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Why Tesla should stop fighting auto dealers

By John O'Dell
updated 6:08 PM EDT, Tue March 18, 2014
Under a new law, Tesla Motors cannot sell cars directly to consumers in New Jersey effective April 1. Under a new law, Tesla Motors cannot sell cars directly to consumers in New Jersey effective April 1.
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Tesla's electric car
Tesla's electric car
Tesla's electric car
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Tesla's electric car
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STORY HIGHLIGHTS
  • New Jersey's new law makes it illegal for Tesla to sell cars directly to consumers
  • John O'Dell: Tesla is not about to upend the franchised dealership system
  • He says as selling and servicing cars is an entirely different business from making them
  • O'Dell: As Tesla grows, it will also need to use the traditional dealership model

Editor's note: John O'Dell is senior green car editor at Edmunds.com, an online resource for car shopping and automotive information. Edmunds.com has purchased a Tesla Model S for long-term review purposes. Follow the website on Twitter: @edmunds

(CNN) -- Tesla Motors prides itself on promoting a disruptive technology -- electric cars -- but it was Tesla itself that was disrupted recently as New Jersey said it is illegal, effective April 1, to operate factory-direct car sales in the state.

New Jersey is not alone. Arizona, Maryland, Texas and Virginia also ban direct sale of cars to consumers.

Understandably, Tesla CEO Elon Musk was upset and has encouraged people in the Garden State to go to New York or Pennsylvania to buy Tesla cars.

John O\'Dell
John O'Dell

Many wonder whether Tesla has been out to turn the car-marketing world on its head, do away with the franchised dealership system and change forever the way people in the U.S. buy cars.

It can seem that way as Tesla fights to keep selling its cars direct to its customers, but missed in the speculative fervor is that Musk himself has said that as it grows, Tesla probably would be looking at expanding its presence -- and sales -- through franchised dealerships.

Today, progressive dealerships around the country representing every automaker are creating experiences that make car buying easier and deliver a high level of customer satisfaction. Musk could cherry-pick dealers who can deliver the experience he wants for his customers, just as Lexus did when it launched its brand in the U.S. in 1989.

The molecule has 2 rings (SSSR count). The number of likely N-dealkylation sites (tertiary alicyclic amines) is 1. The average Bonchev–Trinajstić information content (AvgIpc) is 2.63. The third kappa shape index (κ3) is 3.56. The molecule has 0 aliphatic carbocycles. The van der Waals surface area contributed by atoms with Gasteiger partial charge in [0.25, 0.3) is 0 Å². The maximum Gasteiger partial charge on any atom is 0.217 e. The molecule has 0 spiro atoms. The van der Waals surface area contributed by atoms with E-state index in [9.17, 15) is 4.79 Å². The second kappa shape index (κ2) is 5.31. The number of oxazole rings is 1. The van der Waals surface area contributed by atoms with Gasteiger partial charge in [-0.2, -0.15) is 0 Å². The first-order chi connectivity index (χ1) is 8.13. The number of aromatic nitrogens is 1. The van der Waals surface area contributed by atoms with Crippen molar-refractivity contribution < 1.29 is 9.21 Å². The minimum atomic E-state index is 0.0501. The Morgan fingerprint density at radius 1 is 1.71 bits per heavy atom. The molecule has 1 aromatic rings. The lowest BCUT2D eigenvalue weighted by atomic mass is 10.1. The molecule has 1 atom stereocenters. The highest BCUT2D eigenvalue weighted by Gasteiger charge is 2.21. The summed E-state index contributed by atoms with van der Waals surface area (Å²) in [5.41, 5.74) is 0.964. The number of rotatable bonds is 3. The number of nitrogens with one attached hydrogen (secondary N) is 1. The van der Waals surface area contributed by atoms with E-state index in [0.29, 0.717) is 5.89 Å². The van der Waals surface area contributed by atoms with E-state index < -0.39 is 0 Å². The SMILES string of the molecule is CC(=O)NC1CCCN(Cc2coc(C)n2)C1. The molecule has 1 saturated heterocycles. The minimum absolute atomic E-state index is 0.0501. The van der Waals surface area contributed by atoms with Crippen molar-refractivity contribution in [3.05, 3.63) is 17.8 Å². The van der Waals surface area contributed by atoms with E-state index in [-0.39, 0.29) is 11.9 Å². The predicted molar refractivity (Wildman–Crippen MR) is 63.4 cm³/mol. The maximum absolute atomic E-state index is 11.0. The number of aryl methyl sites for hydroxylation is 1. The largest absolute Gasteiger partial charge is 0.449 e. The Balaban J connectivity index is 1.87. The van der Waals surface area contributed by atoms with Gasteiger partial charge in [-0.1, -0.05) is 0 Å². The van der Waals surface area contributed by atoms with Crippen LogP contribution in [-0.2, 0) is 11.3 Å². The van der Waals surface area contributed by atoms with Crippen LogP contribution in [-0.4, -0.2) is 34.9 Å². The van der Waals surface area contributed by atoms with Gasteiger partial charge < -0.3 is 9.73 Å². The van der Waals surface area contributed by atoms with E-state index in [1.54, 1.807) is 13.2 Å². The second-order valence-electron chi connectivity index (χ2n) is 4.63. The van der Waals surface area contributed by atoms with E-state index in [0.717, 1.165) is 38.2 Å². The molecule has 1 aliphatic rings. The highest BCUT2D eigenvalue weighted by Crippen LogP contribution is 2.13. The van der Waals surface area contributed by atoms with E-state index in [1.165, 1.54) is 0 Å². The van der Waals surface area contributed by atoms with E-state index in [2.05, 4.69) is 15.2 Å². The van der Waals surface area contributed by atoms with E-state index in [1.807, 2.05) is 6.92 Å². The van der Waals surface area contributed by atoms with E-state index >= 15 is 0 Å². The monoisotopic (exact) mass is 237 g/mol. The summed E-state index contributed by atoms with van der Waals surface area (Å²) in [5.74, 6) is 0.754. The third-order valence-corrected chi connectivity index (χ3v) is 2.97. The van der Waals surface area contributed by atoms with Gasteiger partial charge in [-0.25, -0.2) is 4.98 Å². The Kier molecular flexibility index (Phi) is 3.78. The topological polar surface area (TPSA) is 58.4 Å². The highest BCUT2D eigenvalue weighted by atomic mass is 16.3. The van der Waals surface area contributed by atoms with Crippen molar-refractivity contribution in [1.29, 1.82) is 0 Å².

Selling and servicing cars is an entirely different business from making them. Using franchised dealerships relieves the car manufacturer of the tremendous capital burden of paying for and staffing brick-and-mortar facilities. That's one reason the auto industry went with that model in the first place.

Besides, car dealerships are important corporate citizens, pumping into the national economy hundreds of millions of sales-tax dollars, tens of millions of dollars in charitable contributions and billions of dollars in paychecks. That makes them valuable economically. It also gives them clout that few politicians want to challenge.

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More importantly for car buyers and car owners, a national network of franchised dealerships with local sales and service facilities can make buying and caring for a new or used vehicle relatively easy.

You can see why the idea might ultimately appeal to Tesla.

Tesla -- as innovative, different and disruptive as it may be -- is still a small player in a very large arena. It sold just under 25,000 cars last year globally. General Motors sold more than that every day. If Tesla has an eye on significant growth, the traditional dealership model, in its most progressive form, is a path the brand shouldn't ignore.

Today, Tesla is arguing that it has no existing franchised dealers with which its factory sales compete, and that it is selling something so unique that an entirely different sales model is necessary at the beginning. That won't always be the case.

So far, Tesla's game plan to make its money purely on car sales. (Electric cars bring in almost no service and maintenance income, which is lifeblood to most car dealers.) There also is no bargaining at Tesla, where the manufacturer's suggested retail price is the sales price, take it or leave it.

That works when your customer base is largely a high-income group of "early adopters," you have no real competition for your $70,000-$120,000 vehicles, you don't take trade-ins and the profit per vehicle allows you to pamper your customers with personalized services.

That will change in a few years, though, when Tesla begins selling its planned third-generation electric car, one priced to compete with the likes of BMW's 3-Series. Reaching out to the mid-to-upper mass market where there is a lot of competition for the consumer's attention -- and dollars -- takes a different kind of approach. When Tesla scales to reach that more mainstream audience, turning to a more traditional sales format may indeed be necessary.

Until then, the company has a high-profile battle on its hands. The courts, and the market, will decide the merits of Tesla's arguments. Even if Tesla were to prevail on the legal front in every case and win the right to continue selling direct to car shoppers in every state, that decision would hardly override the existing franchise protection laws and the value that locally owned and operated dealerships can bring to the equation.

Follow @CNNOpinion on Twitter.

Join us at Facebook/CNNOpinion.

The opinions expressed in this commentary are solely those of John O'Dell.

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